©2002 Institute for Safe Medication Practices
(ISMP®), a nonprofit organization
Subscriber Hotline: 1 800 FAIL SAFE
Volume 7, Issue 10
May 15, 2002
Educating the healthcare community
about safe medication practices
Atrocious labeling of plastic ampuls needs
action now by FDA and manufacturers
Problem: For nearly a decade, practitioners have been reporting concerns with the labels on respiratory therapy medications packaged in plastic (low density polyethylene - LDPE) ampuls, making this one of the more frequent product problems reported to the USP-ISMP Medication Errors Reporting Program. These concerns are well founded. Many products from various manufacturers (Alpharma, AstraZeneca, Dey Labs, Genentech, Nephron, Roxane, Sepracor, Zenith-Goldline, and others) are packaged in look-alike plastic ampuls with little difference in shape or color. Even worse, the ampuls have the drug name(s), strength, lot number and expiration date embossed into the plastic in transparent, raised letters, making it virtually impossible to read.
Practitioners have reported confusion between plastic ampuls of ipratropium (ATROVENT), albuterol (PROVENTIL), levalbuterol (XOPENEX), budesonide (PULMICORT RESPULES), dornase alfa (PULMOZYME), and cromolyn (INTAL). See our web site for pictures. Staff may not notice that a newer product, DUONEB, contains both ipratropium and albuterol because the label is so hard to read. Some products in plastic ampuls, like Pulmicort, Xopenex, and ACCUNEB (albuterol), also are available in multiple dosage strengths, but poorly visible labels make it hard to tell the difference. The risk of a mix-up is heightened if staff keep various respiratory medications in their lab coat pockets or mixed together in a “respiratory bin” in a refrigerator. To make matters worse, some manufacturers (AstraZeneca, Avitro, Vital Signs) have introduced injectable products, such as heparin for IV flush use and NAROPIN (ropivacaine), a local anesthetic, packaged in LDPE ampuls that carry the same risk of error due to the poorly visible labels.
Safe Practice Recommendation: There’s no doubt that better labeling of plastic ampuls is long overdue. So why has FDA allowed manufacturers to produce these products with unreadable, embossed labels? If a paper label is affixed to the ampul, or if the label information is embossed into the ampul using colored inks, there’s concern that certain volatiles in the inks, adhesive and/or paper may ingress into the LDPE ampuls and potentially harm patients. While this concern is certainly valid, an unreadable embossed label is an unacceptable solution, even temporarily. If colored ink or paper labels on the body of a LDPE ampul is not safe at this time, then FDA should require such labeling on the flashing portion of the ampul that does not come into contact with drug solution. While this may require manufacturers to redesign the ampul’s shape and retool the equipment used to produce it, the only safe alternative would be to disallow the use of LDPE ampuls.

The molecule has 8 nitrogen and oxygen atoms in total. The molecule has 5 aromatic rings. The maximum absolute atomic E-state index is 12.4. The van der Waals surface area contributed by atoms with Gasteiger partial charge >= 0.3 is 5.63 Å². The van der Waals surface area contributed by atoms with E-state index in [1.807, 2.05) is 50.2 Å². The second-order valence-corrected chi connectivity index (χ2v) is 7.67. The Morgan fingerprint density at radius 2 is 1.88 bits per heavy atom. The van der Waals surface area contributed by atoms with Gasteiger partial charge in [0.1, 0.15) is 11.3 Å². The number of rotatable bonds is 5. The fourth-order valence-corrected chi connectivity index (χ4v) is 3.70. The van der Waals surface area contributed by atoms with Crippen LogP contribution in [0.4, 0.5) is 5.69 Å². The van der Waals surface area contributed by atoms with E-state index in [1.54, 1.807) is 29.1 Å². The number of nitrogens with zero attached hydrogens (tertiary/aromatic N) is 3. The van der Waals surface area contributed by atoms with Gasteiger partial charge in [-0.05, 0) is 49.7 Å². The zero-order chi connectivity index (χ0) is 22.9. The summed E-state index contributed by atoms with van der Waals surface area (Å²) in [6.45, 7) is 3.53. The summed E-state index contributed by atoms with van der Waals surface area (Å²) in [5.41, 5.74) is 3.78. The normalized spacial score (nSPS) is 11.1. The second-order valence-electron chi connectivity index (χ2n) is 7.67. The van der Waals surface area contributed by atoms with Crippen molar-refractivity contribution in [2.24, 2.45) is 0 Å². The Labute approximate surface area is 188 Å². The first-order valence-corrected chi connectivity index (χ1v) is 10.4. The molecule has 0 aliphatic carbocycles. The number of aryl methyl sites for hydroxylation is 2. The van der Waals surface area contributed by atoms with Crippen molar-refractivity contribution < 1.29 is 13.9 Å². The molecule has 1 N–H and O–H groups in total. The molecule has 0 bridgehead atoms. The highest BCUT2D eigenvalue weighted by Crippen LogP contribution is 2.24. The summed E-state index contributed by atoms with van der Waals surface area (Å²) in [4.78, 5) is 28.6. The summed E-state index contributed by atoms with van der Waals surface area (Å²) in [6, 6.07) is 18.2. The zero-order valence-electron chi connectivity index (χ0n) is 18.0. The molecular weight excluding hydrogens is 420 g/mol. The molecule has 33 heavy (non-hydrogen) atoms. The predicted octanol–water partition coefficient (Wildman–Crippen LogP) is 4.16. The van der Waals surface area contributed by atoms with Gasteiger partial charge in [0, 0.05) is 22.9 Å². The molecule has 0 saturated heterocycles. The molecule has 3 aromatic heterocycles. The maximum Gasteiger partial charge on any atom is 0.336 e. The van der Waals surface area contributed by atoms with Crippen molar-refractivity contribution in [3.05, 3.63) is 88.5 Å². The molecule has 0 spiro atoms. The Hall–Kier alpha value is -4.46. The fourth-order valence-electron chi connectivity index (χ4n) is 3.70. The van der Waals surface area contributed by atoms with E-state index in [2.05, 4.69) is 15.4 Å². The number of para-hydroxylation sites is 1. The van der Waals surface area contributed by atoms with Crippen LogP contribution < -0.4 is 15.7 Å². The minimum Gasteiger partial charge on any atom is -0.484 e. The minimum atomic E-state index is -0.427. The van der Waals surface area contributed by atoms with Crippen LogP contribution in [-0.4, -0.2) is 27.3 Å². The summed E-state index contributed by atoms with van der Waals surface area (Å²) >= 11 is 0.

Meanwhile, when other packaging alternatives exist (especially for injectables), practitioners and group purchasing organizations should avoid using products packaged in LDPE ampuls with embossed labels. For now, Dey Labs offers generic respiratory products (ipratropium, albuterol, cromolyn, and metaproterenol) in LDPE ampuls with readable, paper labels affixed. FDA is allowing Dey Labs to continue to produce these products in plastic ampuls with paper labels until more information is available (FDA will not allow Dey Labs to affix paper labels on newer products such as DuoNeb). Ensure that pharmacy staff order all respiratory medications and alert the manufacturers to ship the products separately (including different strengths) in well-marked boxes to promote accurate placement into storage. Keep the plastic ampuls in an outer package, which may be labeled more clearly, and avoid storing respiratory medications together in a single bin or lab coat pockets. If feasible, affix auxiliary labels to the products before dispensing.